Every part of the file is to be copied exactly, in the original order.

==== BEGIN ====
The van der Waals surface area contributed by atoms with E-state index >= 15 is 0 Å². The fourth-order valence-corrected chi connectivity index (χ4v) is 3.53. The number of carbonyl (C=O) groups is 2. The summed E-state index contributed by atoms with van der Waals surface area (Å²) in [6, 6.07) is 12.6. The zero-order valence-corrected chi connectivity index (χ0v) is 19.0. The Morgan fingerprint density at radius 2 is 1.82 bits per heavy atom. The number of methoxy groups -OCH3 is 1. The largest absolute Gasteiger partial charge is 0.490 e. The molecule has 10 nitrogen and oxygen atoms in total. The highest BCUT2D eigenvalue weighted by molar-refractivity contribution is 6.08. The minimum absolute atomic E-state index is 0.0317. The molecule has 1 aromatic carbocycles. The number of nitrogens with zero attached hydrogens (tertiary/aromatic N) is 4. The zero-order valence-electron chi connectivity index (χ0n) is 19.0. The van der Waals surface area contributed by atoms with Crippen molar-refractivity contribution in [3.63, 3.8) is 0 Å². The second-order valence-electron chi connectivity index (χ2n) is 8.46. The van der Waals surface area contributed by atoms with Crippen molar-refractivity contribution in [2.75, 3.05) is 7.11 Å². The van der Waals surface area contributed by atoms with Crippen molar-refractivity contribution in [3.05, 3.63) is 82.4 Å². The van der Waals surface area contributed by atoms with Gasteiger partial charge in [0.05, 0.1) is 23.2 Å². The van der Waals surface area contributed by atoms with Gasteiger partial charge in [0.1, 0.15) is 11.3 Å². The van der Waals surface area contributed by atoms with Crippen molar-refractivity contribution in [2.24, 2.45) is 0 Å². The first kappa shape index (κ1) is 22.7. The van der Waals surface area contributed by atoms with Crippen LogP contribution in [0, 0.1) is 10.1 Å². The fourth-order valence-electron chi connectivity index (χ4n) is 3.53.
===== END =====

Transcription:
The van der Waals surface area contributed by atoms with E-state index >= 15 is 0 Å². The fourth-order valence-corrected chi connectivity index (χ4v) is 3.53. The number of carbonyl (C=O) groups is 2. The summed E-state index contributed by atoms with van der Waals surface area (Å²) in [6, 6.07) is 12.6. The zero-order valence-corrected chi connectivity index (χ0v) is 19.0. The Morgan fingerprint density at radius 2 is 1.82 bits per heavy atom. The number of methoxy groups -OCH3 is 1. The largest absolute Gasteiger partial charge is 0.490 e. The molecule has 10 nitrogen and oxygen atoms in total. The highest BCUT2D eigenvalue weighted by molar-refractivity contribution is 6.08. The minimum absolute atomic E-state index is 0.0317. The molecule has 1 aromatic carbocycles. The number of nitrogens with zero attached hydrogens (tertiary/aromatic N) is 4. The zero-order valence-electron chi connectivity index (χ0n) is 19.0. The van der Waals surface area contributed by atoms with Crippen molar-refractivity contribution in [3.63, 3.8) is 0 Å². The second-order valence-electron chi connectivity index (χ2n) is 8.46. The van der Waals surface area contributed by atoms with Crippen molar-refractivity contribution in [2.75, 3.05) is 7.11 Å². The van der Waals surface area contributed by atoms with Crippen molar-refractivity contribution in [3.05, 3.63) is 82.4 Å². The van der Waals surface area contributed by atoms with Gasteiger partial charge in [0.05, 0.1) is 23.2 Å². The van der Waals surface area contributed by atoms with Gasteiger partial charge in [0.1, 0.15) is 11.3 Å². The van der Waals surface area contributed by atoms with Crippen molar-refractivity contribution in [2.24, 2.45) is 0 Å². The first kappa shape index (κ1) is 22.7. The van der Waals surface area contributed by atoms with Crippen LogP contribution in [0, 0.1) is 10.1 Å². The fourth-order valence-electron chi connectivity index (χ4n) is 3.53.